Robert Appleyard MBE (27 June 1924 – 17 March 2015) was a Yorkshire and England first-class cricketer. He was one of the best English bowlers of the 1950s, a decade which saw England develop its strongest bowling attack of the twentieth century. Able to bowl fast-medium swingers or seamers and off-spinners with almost exactly the same action, Appleyard’s career was almost destroyed by injury and illness after his first full season in 1951. In his limited Test career, he took a wicket every fifty-one balls, and in first-class cricket his 708 wickets cost only 15.48 runs each.
As a young cricketer Appleyard spent eleven months in hospital after being diagnosed with advanced tuberculosis. Whilst in hospital, Appleyard kept his fingers strong by squeezing a cricket ball under the bed covers. He had to learn to walk again and had the upper half of his left lung removed.
After success in local cricket within Yorkshire, Appleyard was engaged by the county in 1950 at the age of 26 and played three games for them, taking six wickets in two County Championship games against Surrey and Gloucestershire. With Alec Coxon departing for league cricket and Brian Close on military service, it was thought that Yorkshire would have an ordinary season in 1951, yet Appleyard’s bowling, which saw him take the first 200-wicket aggregate for four years, ensured they remained near the top of the table. (In 2001, on the death of Alf Gover, Appleyard became the sole survivor among the twenty-eight bowlers who have taken 200 wickets or more in an English cricket season, the last case of which was Tony Lock in 1957.) His wickets in the 1951 season cost an average of 14 a piece. Appleyard was able to bowl both as a paceman and as a spinner with no apparent changes of action, so that he could go through an innings with little rest and possess sting under all conditions of weather and wicket. He was chosen as a Wisden Cricketer of the Year but did not gain representative honours.
After one match in 1952, however, a chronic illness kept Appleyard off the field for the rest of that year and all of 1953. Even at the beginning of 1954, he was not expected to play again, but a surprising recovery saw him second in the averages after Brian Statham and bowling with skill on a perfect pitch at Trent Bridge in his first Test. In the first innings, he took 5 wickets. In the words of Wisden: “His mixture of in-swingers, off-spinners and leg-cutters; his variations of flight and pace, bore the make of a highly-skilled craftsman”. As a consequence, Appleyard was chosen for the Ashes tour ahead of Jim Laker, and under Hutton’s captaincy. He again bowled with skill on unusually erratic Australian wickets, most notably in the extreme heat at Adelaide in the Fourth Test, which clinched the Ashes. Appleyard enjoyed the more English conditions as the tour moved on to New Zealand, and played a leading role the dismissal of New Zealand at Wellington in March for the lowest score in the history of Test cricket. On a rain-affected pitch, he took 4 for 7, as New Zealand were rolled for 26.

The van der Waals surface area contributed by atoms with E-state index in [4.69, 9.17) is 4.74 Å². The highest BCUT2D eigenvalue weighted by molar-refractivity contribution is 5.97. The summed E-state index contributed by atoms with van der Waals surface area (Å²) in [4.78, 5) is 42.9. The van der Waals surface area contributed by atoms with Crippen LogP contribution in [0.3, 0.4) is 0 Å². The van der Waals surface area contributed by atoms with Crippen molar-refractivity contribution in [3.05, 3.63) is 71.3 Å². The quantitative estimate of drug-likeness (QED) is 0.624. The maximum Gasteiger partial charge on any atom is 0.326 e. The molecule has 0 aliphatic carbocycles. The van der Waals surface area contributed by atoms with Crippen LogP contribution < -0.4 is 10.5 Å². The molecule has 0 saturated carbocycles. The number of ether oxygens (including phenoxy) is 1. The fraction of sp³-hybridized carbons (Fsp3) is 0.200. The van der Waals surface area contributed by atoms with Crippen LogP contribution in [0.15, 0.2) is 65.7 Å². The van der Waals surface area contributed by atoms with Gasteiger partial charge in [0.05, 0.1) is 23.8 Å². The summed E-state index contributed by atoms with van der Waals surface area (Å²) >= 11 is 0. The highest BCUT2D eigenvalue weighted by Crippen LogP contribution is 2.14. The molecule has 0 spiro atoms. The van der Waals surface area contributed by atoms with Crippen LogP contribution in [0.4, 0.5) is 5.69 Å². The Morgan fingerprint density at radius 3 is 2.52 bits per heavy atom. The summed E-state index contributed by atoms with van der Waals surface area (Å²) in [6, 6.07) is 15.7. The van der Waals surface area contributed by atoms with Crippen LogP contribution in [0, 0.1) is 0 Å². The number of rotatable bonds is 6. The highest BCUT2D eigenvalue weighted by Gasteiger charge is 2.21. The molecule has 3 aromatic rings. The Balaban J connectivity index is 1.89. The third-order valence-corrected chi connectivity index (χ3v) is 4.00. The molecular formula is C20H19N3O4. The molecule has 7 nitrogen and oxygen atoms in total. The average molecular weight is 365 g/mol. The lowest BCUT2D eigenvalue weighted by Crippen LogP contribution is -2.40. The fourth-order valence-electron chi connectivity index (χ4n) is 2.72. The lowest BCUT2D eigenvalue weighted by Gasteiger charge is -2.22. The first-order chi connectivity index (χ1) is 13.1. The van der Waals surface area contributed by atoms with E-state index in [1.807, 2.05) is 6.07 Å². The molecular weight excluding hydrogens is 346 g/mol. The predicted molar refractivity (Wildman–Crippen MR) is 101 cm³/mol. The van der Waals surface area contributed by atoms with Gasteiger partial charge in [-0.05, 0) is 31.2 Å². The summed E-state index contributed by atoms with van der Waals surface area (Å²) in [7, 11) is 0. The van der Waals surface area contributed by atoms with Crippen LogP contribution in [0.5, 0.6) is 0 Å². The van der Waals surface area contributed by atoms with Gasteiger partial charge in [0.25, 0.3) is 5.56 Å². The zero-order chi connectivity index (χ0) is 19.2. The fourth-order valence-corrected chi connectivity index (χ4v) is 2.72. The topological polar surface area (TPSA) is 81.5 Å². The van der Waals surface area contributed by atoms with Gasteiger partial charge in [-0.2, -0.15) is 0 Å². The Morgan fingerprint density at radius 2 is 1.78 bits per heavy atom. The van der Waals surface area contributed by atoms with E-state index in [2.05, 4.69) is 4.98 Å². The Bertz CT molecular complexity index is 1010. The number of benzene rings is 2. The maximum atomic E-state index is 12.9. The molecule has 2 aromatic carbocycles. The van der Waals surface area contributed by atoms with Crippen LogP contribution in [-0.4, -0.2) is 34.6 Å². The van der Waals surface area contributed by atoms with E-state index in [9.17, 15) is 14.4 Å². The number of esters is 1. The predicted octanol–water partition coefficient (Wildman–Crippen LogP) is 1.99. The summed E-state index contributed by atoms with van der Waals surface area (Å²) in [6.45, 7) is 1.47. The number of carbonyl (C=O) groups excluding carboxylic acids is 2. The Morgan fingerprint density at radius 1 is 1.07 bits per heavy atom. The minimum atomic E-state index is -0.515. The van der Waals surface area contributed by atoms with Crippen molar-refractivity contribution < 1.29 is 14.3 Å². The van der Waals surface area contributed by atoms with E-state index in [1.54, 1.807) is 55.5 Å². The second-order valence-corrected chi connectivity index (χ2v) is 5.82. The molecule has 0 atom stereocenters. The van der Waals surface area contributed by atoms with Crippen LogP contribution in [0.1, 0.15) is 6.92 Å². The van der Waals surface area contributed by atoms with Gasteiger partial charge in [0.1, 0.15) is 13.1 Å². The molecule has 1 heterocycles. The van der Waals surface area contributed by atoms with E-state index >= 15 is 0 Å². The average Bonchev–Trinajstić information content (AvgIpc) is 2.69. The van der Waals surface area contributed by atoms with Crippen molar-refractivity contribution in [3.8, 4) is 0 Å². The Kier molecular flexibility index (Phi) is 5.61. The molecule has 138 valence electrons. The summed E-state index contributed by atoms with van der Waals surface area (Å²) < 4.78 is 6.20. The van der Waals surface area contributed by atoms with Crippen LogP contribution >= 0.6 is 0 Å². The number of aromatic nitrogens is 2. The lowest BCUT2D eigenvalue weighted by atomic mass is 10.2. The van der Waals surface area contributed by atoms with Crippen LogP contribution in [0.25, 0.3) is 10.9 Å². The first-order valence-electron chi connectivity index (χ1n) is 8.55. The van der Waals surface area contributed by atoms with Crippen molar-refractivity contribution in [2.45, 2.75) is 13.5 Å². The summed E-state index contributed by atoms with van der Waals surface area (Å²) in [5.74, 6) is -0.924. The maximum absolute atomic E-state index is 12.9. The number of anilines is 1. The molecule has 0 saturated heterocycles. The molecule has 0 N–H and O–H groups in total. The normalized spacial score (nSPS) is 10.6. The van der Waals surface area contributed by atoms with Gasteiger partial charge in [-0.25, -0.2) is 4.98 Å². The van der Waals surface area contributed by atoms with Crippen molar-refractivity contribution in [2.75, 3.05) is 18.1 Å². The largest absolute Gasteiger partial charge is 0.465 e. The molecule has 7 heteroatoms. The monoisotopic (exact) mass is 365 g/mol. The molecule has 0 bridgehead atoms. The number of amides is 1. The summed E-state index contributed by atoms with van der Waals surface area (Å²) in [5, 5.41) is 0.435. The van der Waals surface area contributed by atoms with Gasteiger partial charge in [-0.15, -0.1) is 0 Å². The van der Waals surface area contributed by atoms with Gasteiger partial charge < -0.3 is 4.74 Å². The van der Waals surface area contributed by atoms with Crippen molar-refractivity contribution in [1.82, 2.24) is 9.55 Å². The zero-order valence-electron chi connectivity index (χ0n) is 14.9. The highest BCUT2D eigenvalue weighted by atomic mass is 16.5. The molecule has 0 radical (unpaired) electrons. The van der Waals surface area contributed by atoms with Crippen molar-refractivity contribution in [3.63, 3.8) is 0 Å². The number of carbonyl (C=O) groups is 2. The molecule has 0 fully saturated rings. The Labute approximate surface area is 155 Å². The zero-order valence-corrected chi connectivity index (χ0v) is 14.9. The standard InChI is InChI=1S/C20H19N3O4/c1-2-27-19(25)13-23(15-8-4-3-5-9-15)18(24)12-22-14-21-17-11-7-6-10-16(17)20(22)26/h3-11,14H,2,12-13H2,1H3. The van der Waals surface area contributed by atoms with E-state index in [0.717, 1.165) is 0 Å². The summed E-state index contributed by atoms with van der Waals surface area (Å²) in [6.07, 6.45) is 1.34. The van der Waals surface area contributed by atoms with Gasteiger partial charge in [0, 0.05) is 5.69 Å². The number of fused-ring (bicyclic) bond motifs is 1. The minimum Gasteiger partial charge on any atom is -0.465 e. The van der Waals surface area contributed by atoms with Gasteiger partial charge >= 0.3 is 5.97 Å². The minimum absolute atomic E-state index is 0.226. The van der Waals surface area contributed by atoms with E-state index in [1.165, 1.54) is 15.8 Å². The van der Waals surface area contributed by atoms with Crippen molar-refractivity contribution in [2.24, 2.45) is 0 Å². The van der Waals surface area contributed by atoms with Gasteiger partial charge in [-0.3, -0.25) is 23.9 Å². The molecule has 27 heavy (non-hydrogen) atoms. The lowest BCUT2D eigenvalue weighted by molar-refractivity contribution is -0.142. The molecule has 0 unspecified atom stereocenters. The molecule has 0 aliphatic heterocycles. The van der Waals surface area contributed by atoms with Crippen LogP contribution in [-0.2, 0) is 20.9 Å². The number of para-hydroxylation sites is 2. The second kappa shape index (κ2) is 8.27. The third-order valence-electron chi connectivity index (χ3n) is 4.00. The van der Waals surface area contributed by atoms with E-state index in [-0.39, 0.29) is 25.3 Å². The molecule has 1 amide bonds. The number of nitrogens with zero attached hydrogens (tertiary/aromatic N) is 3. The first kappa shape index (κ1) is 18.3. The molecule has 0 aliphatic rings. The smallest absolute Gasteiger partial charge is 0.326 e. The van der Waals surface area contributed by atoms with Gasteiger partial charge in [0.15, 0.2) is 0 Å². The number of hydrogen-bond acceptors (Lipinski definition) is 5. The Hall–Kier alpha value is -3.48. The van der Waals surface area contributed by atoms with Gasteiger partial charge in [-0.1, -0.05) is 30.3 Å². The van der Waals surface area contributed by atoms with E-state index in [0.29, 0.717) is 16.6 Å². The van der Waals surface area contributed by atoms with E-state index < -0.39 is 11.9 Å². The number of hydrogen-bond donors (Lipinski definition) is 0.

In 1955, by then almost exclusively bowling spinners, Appleyard was almost unplayable on the wet wickets early in the summer, but a knee injury wiped out almost all his cricket after the middle of June. He recovered his form well enough in 1956, however, to regain his Test place for the first match as Trent Bridge but did not bowl well enough to challenge Jim Laker for the rest of the summer. Then, in 1957, Appleyard declined so badly that Yorkshire often left him out of their team: he seemed unable to show his old versatility when asked to open the bowling again with Fred Trueman and was not gaining as much penetration on rain-affected surfaces. Appleyard’s decline continued in 1958, and Yorkshire dropped him for good in early June, and he never did well enough for the second eleven for them to consider retaining him.
Appleyard became a successful businessman after retirement from the game and founded a cricket school in Bradford. He raised over a million pounds for youth cricket, working with the Sir Leonard Hutton Foundation Scheme for young cricketers. His proceeds from his biography were donated to this fund. According to his biography on Cricinfo, “Appleyard became a successful business rep and he was working for the British Printing Corporation in 1981 when it was taken over by Robert Maxwell. Appleyard quickly saw Maxwell for the crook that he was and when Maxwell dismissed him on the strength of trumped-up allegations, Appleyard battled for a fair settlement and won, shrewdly taking his money out of the BPC pension fund at the same time”. Cricket commentator Colin Bateman also noted that Appleyard won an out-of-court settlement from Maxwell, whom Appleyard had threatened to sue.
As a youth, Appleyard walked into the bathroom of his home in Bradford to find the bodies of his father John, his stepmother, and his two little sisters Wendy and Brenda, in a room thick with gas. At the subsequent inquest, it was stated that John had been greatly disturbed following the recent outbreak of World War II. Appleyard said that “It is difficult even now to recall the details. I think I’d been spending some nights at my grandma’s. She was on her own, and I spent quite a bit of time with her”.
In 1997 he was awarded an honorary doctorate by the University of Bradford. He served as President of Yorkshire into his eighties, from 2006 to 2008., and was an Honorary Life Member of the club. Appleyard died aged 90 at his home in Harrogate, North Yorkshire, on 17 March 2015.